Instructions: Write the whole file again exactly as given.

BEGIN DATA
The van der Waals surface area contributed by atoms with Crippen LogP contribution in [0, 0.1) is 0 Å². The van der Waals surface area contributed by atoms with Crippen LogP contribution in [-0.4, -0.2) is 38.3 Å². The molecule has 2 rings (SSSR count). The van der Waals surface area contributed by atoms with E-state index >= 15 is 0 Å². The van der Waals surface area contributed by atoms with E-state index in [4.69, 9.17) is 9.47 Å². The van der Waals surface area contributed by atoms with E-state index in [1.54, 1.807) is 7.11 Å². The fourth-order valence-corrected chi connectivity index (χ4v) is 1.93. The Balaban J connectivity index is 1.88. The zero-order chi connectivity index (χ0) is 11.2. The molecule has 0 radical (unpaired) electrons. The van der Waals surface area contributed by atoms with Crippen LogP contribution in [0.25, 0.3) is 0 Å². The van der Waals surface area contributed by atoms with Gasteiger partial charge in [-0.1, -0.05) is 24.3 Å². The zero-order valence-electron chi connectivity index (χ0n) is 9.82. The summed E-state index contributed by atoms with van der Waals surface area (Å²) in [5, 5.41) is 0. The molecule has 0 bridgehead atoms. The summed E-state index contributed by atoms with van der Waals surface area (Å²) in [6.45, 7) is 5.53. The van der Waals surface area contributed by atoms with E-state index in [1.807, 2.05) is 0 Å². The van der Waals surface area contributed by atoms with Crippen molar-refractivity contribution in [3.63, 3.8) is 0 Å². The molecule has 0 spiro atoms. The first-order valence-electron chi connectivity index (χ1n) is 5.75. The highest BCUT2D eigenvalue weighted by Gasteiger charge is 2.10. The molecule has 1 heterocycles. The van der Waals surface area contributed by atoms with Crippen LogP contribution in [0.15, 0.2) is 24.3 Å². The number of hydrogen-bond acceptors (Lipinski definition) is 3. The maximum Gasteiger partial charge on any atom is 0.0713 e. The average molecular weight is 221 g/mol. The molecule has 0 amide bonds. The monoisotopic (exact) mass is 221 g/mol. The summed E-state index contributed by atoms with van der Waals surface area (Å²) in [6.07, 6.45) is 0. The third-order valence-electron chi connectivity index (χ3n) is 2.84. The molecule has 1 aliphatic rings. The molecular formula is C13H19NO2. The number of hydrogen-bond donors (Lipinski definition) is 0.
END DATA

The van der Waals surface area contributed by atoms with Crippen LogP contribution in [0, 0.1) is 0 Å². The van der Waals surface area contributed by atoms with Crippen LogP contribution in [-0.4, -0.2) is 38.3 Å². The molecule has 2 rings (SSSR count). The van der Waals surface area contributed by atoms with E-state index >= 15 is 0 Å². The van der Waals surface area contributed by atoms with E-state index in [4.69, 9.17) is 9.47 Å². The van der Waals surface area contributed by atoms with E-state index in [1.54, 1.807) is 7.11 Å². The fourth-order valence-corrected chi connectivity index (χ4v) is 1.93. The Balaban J connectivity index is 1.88. The zero-order chi connectivity index (χ0) is 11.2. The molecule has 0 radical (unpaired) electrons. The van der Waals surface area contributed by atoms with Crippen LogP contribution in [0.25, 0.3) is 0 Å². The van der Waals surface area contributed by atoms with Gasteiger partial charge in [-0.1, -0.05) is 24.3 Å². The zero-order valence-electron chi connectivity index (χ0n) is 9.82. The summed E-state index contributed by atoms with van der Waals surface area (Å²) in [5, 5.41) is 0. The molecule has 0 bridgehead atoms. The summed E-state index contributed by atoms with van der Waals surface area (Å²) in [6.45, 7) is 5.53. The van der Waals surface area contributed by atoms with E-state index in [1.807, 2.05) is 0 Å². The van der Waals surface area contributed by atoms with Crippen molar-refractivity contribution in [3.63, 3.8) is 0 Å². The molecule has 0 spiro atoms. The first-order valence-electron chi connectivity index (χ1n) is 5.75. The highest BCUT2D eigenvalue weighted by Gasteiger charge is 2.10. The molecule has 1 heterocycles. The van der Waals surface area contributed by atoms with Crippen LogP contribution in [0.15, 0.2) is 24.3 Å². The number of hydrogen-bond acceptors (Lipinski definition) is 3. The maximum Gasteiger partial charge on any atom is 0.0713 e. The average molecular weight is 221 g/mol. The molecule has 0 amide bonds. The monoisotopic (exact) mass is 221 g/mol. The summed E-state index contributed by atoms with van der Waals surface area (Å²) in [6.07, 6.45) is 0. The third-order valence-electron chi connectivity index (χ3n) is 2.84. The molecule has 1 aliphatic rings. The molecular formula is C13H19NO2. The number of hydrogen-bond donors (Lipinski definition) is 0.